Reuters BRUSSELS (Reuters) — Visa and Mastercard have offered to cap the fees charged on card payments made by tourists in the European Union to stave off fines and end an EU antitrust investigation.
The European Commission, which has waged a decades-long crackdown on payment and credit card fees, says so-called interchange fees in which the merchant’s bank pays a charge to the cardholder’s bank, result in higher prices for consumers.
This is because the fees, which are a lucrative source of revenue for banks, are ultimately borne by the merchant.
Visa, the world’s largest payments network operator, and its closest rival Mastercard have proposed a 0.2 percent fee on non-EU debit card payments carried out in shops and a 0.3 percent fee on credit card payments, the Commission said on Tuesday.
This would bring their fees in line with those charged for EU cards, which were the subject of a long EU investigation after a 1997 complaint by business lobby EuroCommerce.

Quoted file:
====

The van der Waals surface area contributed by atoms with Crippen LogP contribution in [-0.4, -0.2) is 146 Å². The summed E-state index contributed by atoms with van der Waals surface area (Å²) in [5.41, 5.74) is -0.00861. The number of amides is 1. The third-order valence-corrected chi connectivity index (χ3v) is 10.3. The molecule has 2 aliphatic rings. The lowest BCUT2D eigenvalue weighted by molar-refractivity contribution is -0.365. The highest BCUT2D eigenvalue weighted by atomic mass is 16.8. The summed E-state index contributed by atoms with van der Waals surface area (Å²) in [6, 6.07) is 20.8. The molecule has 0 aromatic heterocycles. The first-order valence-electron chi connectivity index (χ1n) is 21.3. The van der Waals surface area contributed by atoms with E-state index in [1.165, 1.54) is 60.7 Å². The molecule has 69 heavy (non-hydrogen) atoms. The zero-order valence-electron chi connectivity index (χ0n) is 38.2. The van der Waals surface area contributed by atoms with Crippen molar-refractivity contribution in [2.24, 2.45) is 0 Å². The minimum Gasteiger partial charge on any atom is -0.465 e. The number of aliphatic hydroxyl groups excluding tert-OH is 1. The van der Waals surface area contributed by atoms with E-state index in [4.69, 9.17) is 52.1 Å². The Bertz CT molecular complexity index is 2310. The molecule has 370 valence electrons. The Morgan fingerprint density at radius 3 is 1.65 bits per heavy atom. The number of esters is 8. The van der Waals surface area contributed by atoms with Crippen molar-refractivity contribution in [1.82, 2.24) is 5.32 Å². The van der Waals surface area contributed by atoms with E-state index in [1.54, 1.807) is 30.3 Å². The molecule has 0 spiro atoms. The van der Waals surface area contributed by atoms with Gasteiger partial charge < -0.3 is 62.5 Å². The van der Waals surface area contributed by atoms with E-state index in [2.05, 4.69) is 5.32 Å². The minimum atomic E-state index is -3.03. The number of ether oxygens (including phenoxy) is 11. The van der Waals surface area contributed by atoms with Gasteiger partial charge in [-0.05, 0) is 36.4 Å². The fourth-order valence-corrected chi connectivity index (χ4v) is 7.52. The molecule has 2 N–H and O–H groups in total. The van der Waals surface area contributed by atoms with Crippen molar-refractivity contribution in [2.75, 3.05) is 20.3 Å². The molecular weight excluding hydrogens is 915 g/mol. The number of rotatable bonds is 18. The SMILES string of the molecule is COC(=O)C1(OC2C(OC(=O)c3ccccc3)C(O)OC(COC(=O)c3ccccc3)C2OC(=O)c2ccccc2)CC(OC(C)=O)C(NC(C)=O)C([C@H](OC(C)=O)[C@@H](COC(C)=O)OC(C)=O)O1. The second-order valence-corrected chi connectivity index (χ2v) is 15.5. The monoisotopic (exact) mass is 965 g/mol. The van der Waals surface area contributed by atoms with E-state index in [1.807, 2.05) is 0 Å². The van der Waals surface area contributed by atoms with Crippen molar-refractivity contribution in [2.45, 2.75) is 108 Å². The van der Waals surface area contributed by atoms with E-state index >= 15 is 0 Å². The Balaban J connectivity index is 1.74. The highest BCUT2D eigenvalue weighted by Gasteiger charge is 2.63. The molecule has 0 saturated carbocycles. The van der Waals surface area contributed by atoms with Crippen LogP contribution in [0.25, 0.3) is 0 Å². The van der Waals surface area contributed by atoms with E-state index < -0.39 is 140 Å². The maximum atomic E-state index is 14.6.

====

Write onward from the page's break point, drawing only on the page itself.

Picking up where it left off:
The group, whose members include Carrefour, Marks & Spencer, Lidl and Metro, welcomed the offer but criticized the big difference in online and offline transaction fees.
Under the terms of the offer for online payments, debit card charges would be 1.15 percent and 1.50 percent for credit cards and the commitments would apply for 5½ years.
“No such distinction is made for cards issued in the EU ... We therefore cannot understand why merchants should be charged more for a perceived risk which can only arise by the card issuers’ failure to implement adequate fraud prevention measures,” the lobbying group said.Speech